BETHESDA, Md. — On Jan. 10, 2001, pharmaceutical giant Merck & Co. gathered its forces in a hotel conference room here with a clear-cut mission: Win a favorable vote for a new antifungal drug from a federal advisory committee -- a victory that would position the product for swift government approval and for hundreds of millions of dollars in sales.
But after hours of speeches and slides, the committee members, appointed by the U.S. Food and Drug Administration, had yet to vote. The members were focused on the quality of Merck's case for the new drug, which rested on the treatment of only 69 patients.
Merck summoned to the microphone one of its announced consultants, a man whose government job was nearby, at the National Institutes of Health. Dr. Thomas J. Walsh assured the committee that Merck's data describing the patients was "extremely robust and very, very rigorous." He said his government staff had assisted in vetting the company's data. About 30% of the patients were helped by the drug, he said.
The advisory committee voted unanimously to endorse the drug, called Cancidas. Sixteen days later, the FDA approved it. Doctors would later prescribe it for patients whose immune systems had been ravaged by chemotherapy and who were presumed to have a potentially deadly, invasive fungal infection. In its first five years on the U.S. market, Cancidas would generate $859 million in sales for Merck.
U.S. law generally prohibits a federal employee from representing an outside party before a government agency.
In building a career as an influential government scientist, Walsh has served as both a paid and unpaid advisor to pharmaceutical companies and has helped lead clinical trials that tested the effectiveness of their products. With his help, the companies have brought new antifungal drugs to market, but controversy has flared over whether results from two of the studies were misleading and whether some of the participating patients received adequate treatment.
In written comments for this article, Walsh said his advice to industry did not conflict with his position at the NIH's National Cancer Institute, or affect his scientific judgment.
"I am not and have never been a representative of, or advocate for, any pharmaceutical company," Walsh said.
Two drug makers involved with his federal research, Merck and Pfizer Inc., said they have paid fees to Walsh. Merck and another company, Fujisawa USA Inc., have made financial or other donations to support Walsh's federal research with the approval of his NIH superiors, interviews and government records show.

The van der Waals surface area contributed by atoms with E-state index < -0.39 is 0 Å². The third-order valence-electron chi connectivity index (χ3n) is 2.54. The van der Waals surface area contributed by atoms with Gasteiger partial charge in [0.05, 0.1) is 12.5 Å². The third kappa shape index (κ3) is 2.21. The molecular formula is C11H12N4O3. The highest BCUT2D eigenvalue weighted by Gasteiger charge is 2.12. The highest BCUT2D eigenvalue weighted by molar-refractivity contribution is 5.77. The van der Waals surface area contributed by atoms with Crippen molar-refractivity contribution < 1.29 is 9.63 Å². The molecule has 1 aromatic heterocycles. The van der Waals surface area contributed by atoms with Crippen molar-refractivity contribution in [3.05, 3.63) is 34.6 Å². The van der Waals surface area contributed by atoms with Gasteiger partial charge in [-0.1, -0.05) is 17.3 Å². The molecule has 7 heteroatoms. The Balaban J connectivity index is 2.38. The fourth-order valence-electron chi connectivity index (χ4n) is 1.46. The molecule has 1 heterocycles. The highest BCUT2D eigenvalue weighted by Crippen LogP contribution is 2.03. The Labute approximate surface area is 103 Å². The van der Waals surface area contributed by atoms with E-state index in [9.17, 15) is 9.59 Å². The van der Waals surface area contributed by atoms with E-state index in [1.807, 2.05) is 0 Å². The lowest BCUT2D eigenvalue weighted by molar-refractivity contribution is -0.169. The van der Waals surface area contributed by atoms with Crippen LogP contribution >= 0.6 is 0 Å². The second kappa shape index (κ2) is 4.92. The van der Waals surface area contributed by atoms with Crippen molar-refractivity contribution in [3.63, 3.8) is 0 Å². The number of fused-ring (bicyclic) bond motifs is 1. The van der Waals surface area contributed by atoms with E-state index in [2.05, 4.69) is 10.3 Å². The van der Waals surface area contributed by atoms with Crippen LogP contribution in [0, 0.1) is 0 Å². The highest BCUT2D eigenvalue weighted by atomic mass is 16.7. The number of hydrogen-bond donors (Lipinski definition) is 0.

From 1997 to 2003, Walsh appeared at meetings with FDA committees or staff alongside representatives of Pfizer, Fujisawa and Merck, according to videotapes, transcripts and other government records. He also helped design, oversee and interpret the results of major clinical studies of four antifungal drugs made by those companies. The studies helped win FDA approvals for three of the drugs.
In separate letters to a leading medical journal, other researchers criticized two of those studies. They questioned whether the studies artificially boosted the new products by comparing them to drugs that were given at doses that were too low.
More patients died who took the "comparator" drugs than those who got the new products.
Walsh, in journal articles and in remarks to medical leaders, noted the disparities in deaths while describing the advantages of the newer drugs. In published responses to the scientific critics, he said the doses of the comparator drugs reflected the general standard of care at the participating hospitals.
What led to the higher death rates of the control-group patients in the two major studies may never be known: A limited number of autopsies were performed, and factors other than fungal infections, such as the patients' cancer, could have caused the deaths.
No published study has established that a higher dose of an antifungal drug is more effective in treating suspected infection, and some studies have suggested that lower dosing may provide similar benefits. But the possibility that patients did not receive adequate doses, combined with Walsh's advisory role with the drug companies, adds a new dimension to the furor over NIH scientists' ties to industry.
Earlier revelations of the agency scientists' outside arrangements called into question their impartiality and the independence of the NIH, the nation's largest agency for experimental medical research, prompting congressional hearings, policy reforms and ethics investigations.
However, even as the NIH moved recently to ban some of the activities with industry, the agency's director said the arrangements had apparently not jeopardized patients in clinical studies.